New computer security guides available
- By William Jackson
- Sep 06, 2007
The National Institute of Standards and Technology has updated its security guidelines for dealing with active content, providing an overview for active content and mobile code in use today and laying out a framework for making security decisions about its use within an organization.
A draft of Special Publication 800-28 Revision 2
, titled 'Guidelines on Active Content and Mobile Code,' has been released for public comment.
NIST also has released its Common Vulnerability Scoring System (CVSS), a scheme for developing common descriptors of information technology vulnerabilities. CVSS scores are used in the National Vulnerability Database.
In SP 800-28, NIST defines active content as 'broadly speaking ' electronic documents that can carry out or trigger actions automatically without an individual directly or knowingly invoking the actions.'
NIST offers four broad guidelines for organizations in dealing with active content:
- Understand the concept of active content and how it affects the security of their systems
- Develop policies for active content, including both its creation within the organization and its reception from outside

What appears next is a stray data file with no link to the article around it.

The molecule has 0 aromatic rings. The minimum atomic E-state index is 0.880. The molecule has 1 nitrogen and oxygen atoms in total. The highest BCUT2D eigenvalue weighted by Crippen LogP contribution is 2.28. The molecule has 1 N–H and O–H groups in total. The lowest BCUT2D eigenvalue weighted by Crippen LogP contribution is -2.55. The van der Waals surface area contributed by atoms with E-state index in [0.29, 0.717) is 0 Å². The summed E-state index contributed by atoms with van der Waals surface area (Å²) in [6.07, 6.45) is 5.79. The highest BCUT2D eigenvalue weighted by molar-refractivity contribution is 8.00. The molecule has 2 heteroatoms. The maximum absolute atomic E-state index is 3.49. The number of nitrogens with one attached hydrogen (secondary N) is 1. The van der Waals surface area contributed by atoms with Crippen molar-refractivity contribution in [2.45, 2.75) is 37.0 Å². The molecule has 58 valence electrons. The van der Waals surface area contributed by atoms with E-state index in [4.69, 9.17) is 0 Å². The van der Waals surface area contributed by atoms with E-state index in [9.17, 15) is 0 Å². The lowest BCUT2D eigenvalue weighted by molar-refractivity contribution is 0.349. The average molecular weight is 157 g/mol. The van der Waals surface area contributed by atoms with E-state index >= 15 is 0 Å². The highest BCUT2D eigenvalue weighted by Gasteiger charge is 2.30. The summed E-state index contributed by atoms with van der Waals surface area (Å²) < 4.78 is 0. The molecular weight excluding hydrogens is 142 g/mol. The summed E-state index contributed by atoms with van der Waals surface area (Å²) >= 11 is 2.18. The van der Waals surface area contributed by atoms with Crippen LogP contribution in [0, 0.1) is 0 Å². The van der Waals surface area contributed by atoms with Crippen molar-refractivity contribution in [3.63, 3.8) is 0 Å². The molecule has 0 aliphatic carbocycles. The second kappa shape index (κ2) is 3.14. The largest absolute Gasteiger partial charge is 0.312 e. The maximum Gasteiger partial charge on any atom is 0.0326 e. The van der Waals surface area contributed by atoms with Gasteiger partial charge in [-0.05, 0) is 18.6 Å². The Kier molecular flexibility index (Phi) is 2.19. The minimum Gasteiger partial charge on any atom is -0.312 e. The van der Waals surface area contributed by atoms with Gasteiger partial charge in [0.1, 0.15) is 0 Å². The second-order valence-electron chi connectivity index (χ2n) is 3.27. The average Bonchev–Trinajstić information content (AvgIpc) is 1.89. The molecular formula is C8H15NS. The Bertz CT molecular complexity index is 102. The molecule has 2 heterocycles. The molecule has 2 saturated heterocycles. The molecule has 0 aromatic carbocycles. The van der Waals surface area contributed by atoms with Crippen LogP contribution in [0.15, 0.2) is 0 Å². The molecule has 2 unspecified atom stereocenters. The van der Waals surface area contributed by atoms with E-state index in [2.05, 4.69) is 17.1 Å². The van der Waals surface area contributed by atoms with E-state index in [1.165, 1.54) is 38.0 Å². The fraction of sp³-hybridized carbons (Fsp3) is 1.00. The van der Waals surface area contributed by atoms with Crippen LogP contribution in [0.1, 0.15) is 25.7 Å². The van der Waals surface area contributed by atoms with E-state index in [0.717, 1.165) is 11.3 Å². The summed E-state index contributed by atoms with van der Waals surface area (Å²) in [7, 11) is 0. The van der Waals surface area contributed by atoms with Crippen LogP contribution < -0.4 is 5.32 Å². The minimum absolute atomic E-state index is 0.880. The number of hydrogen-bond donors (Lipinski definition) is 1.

- Be aware of the specific benefits from using active content and balance them against the associated risks and
- Maintain consistent systemwide security when configuring and integrating products involving active content in their environments.
Comments on version 2, SP 800-28 should be e-mailed by Oct. 12 to firstname.lastname@example.org
with 'Comments on SP 800-28' typed into the subject line.
The Common Vulnerability Scoring System
is being released in its final form. The scheme includes scores for vulnerabilities of from 0 to 10 in each of three groups: a base score that represents the intrinsic threat represented by the vulnerability; a temporal group that reflects characteristics of a vulnerability that change over time; and an environmental group reflecting the characteristics of a vulnerability unique to a user's environment.
CVSS scores can be used with security categories defined in Federal Information Processing Standard 199 to obtain impact scores tailored to an agency's environment.
William Jackson is a Maryland-based freelance writer.